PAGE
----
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MACHIAVELLI, FREIRE AND MOTIVATION Patrick J. Finn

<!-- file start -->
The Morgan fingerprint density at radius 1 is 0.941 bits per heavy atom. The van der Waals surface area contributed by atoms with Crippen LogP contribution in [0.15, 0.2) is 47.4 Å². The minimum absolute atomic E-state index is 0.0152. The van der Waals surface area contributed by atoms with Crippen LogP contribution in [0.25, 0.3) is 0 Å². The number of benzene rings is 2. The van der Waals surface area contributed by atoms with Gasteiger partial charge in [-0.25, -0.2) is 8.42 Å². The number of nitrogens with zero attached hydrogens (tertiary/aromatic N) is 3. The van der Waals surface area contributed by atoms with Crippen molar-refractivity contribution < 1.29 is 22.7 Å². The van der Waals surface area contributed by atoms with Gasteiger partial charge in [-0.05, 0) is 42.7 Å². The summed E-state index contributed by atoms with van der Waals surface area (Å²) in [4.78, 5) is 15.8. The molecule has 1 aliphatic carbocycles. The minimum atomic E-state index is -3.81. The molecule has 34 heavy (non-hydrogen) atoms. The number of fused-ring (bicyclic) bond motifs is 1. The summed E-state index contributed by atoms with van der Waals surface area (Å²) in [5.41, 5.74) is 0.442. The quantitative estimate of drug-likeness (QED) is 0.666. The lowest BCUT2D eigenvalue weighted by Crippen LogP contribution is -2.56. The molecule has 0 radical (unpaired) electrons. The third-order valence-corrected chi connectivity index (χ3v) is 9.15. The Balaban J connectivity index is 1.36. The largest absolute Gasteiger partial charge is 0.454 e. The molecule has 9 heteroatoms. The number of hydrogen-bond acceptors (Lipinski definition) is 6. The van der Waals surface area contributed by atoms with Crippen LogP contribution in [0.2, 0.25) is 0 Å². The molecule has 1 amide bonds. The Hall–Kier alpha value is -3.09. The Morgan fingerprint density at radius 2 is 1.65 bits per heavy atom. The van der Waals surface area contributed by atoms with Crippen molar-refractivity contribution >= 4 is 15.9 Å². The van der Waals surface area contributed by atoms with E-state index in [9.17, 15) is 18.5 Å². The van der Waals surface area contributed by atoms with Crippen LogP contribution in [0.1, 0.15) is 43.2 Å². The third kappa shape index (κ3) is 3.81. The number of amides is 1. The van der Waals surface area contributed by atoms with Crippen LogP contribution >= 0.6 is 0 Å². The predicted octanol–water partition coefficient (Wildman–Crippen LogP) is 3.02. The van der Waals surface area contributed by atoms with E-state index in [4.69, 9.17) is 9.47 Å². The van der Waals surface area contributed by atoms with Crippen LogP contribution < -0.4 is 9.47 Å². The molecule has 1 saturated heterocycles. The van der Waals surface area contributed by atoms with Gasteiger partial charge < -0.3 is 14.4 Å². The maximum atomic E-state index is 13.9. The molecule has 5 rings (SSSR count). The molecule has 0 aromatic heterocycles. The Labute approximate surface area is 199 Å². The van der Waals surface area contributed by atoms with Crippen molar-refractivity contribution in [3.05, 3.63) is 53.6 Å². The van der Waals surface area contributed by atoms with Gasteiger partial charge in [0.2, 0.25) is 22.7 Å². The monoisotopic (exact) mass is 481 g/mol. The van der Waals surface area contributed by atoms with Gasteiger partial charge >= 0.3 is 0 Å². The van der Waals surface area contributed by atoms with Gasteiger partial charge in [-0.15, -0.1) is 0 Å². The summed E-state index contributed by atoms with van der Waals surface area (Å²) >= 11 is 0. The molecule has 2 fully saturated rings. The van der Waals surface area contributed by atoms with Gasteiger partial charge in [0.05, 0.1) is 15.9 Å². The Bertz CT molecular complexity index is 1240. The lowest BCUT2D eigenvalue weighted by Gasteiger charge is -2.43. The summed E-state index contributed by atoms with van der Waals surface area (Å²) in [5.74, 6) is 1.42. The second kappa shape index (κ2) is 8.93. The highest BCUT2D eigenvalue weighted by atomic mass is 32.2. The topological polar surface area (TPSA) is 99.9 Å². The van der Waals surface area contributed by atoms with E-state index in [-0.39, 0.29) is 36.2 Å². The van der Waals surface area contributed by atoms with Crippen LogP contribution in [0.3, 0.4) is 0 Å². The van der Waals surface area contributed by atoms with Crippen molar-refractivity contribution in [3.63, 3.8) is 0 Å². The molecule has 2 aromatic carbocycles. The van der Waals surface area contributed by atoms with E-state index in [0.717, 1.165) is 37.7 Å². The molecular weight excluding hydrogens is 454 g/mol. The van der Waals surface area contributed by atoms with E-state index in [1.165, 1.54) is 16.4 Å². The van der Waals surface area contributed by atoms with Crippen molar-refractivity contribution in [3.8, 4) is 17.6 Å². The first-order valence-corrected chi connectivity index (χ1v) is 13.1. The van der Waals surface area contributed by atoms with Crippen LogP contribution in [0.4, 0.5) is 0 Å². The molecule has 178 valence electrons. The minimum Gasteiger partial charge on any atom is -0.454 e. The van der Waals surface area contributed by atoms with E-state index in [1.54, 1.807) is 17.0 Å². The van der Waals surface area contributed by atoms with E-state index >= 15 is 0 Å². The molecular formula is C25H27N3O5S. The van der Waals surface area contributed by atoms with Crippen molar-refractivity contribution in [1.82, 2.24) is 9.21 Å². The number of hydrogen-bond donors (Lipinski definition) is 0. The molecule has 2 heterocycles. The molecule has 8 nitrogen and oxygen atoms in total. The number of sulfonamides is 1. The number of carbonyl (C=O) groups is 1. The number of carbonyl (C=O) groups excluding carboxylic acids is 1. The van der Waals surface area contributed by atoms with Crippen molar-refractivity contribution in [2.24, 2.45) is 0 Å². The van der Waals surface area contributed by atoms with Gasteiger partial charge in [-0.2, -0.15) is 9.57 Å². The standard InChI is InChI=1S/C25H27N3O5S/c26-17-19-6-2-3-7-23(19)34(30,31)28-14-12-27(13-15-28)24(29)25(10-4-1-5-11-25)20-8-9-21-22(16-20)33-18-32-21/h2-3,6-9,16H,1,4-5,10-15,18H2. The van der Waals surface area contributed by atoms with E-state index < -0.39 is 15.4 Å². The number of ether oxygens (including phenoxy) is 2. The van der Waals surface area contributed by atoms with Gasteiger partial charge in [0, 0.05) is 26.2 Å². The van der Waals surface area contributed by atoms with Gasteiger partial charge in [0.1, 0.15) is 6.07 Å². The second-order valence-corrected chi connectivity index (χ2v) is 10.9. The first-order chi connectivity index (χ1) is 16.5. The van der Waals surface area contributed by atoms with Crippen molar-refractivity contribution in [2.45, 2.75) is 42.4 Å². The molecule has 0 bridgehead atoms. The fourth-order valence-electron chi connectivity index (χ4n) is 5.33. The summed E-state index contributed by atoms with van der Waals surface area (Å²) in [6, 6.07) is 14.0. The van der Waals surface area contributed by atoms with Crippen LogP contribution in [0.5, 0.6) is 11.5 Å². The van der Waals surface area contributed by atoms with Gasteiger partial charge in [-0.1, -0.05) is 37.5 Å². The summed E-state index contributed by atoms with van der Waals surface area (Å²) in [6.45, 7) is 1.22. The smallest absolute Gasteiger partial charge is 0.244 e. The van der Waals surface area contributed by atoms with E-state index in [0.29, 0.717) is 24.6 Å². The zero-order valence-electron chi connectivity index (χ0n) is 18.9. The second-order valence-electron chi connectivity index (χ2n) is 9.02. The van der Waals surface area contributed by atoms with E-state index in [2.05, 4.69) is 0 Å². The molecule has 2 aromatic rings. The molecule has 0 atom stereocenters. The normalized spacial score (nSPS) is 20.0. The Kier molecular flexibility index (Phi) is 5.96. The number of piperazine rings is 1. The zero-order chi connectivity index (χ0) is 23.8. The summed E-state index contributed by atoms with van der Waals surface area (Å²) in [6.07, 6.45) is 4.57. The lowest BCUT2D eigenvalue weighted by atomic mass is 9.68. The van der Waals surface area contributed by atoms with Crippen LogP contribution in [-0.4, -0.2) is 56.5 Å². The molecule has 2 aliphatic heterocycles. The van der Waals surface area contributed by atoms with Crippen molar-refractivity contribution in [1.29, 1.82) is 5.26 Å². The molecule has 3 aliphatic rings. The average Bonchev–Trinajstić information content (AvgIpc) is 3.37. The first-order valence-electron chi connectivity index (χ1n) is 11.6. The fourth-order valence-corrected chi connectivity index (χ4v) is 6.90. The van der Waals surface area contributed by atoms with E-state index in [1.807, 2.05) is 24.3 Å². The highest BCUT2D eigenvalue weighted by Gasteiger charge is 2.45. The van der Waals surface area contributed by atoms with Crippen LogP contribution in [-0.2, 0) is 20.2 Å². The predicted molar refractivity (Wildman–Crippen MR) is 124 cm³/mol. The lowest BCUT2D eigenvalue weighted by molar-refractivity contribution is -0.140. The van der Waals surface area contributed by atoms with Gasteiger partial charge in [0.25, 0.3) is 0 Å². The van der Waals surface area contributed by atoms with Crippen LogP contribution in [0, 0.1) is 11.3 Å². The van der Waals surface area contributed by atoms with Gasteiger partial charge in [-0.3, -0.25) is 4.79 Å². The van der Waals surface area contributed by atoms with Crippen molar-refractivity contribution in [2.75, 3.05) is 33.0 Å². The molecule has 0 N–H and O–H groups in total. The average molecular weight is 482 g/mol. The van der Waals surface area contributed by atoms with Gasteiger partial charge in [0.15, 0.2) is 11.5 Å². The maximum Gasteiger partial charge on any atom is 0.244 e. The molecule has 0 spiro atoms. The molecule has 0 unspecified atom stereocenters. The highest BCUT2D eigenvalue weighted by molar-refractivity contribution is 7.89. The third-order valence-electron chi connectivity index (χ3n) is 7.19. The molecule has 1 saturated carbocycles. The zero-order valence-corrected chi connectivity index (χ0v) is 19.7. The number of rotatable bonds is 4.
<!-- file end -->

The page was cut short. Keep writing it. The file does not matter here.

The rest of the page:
School learning usually requires engagement and often considerable effort on the part of the learner. That takes motivation. Educators have long recognized that there are at least two kinds of motivation. Students have intrinsic motivation when they want to learn because they are interested in a topic the way some people are interested Civil War history or chess. The reward comes from the learning itself. Students have extrinsic motivation when they want to learn because they want passing grades or go to a good college (or in the Traditional Era to avoid corporal punishment); but otherwise, they’re not that interested. The reward comes from outside the learning itself. Nearly everyone agrees that intrinsic motivation is preferable, but extrinsic motivation is much more common and it is quite effective particularly with middle-class and more affluent students. Motivation plays an interesting role in working-class schools. Most teachers in these schools do not think much about intrinsic motivation (except, perhaps, to wish the students had it), but they talk a lot about extrinsic motivation (and also wish the students had it). They repeatedly refer to learning things because they will be on the test. When they find outstanding students they encourage them with the promise of going to college and by inference joining the middle class. These are, of course, potential border crossers, students who are willing, perhaps eager, to adopt middle-class values, attitudes, behaviors, beliefs, and ways of communicating and more or less abandon their own. After the social upheavals of the 1960s and 1970s a third kind of motivation was suggested —Machiavellian motivation. Take students who go to an overcrowded high school where fewer than half the teachers are fully certified and where barely half the students graduate and who live in a part of town where unemployment is double the regional average, where housing is substandard and nearly everyone is without health insurance, where they paved the school playground for a teachers parking lot. Such students are probably not going to be motivated to read Macbeth or learn algebra because they are interesting or even to get more than a passing grade, but they might be motivated to become better educated in order fight to get themselves and their families a better deal to become a union member or organizer or teacher or lawyer with a passion for social justice. That’s Machiavellian motivation. However, the kind of motivation described here has more to do with Freire than with Machiavelli. Freire called it conscientization. I prefer to call it Freirean motivation. However, I do like the attitude that Machiavellian Motivation invokes. Working-class students with Freirean motivation may learn middle-class values, attitudes, behaviors, beliefs, and language, but not to replace their own. Instead, they learn to operate in middle-class or even executive elite cultures in order to beat the middle-class and executive elite at its own game and thereby address the inequities and injustices suffered by their own communities, the way organized labor and the old Democratic Party once did in order to effect government policy and to stand up to corporations and big money interests. In the 1960's and 70's Paulo Freire saw that literacy campaigns in his native Brazil had failed and were bound to fail as long as the "students" viewed literacy as part of a culture that was alien to them. He understood that, if they thought about it, the illiterate third world poor would have concluded that any effort they put into adopting the culture of the rich, including literacy, would be in vain, since they would not be accepted among the rich and would not get the benefits that literacy gave the rich. The only result would be that they would become alienated from their own families and communities.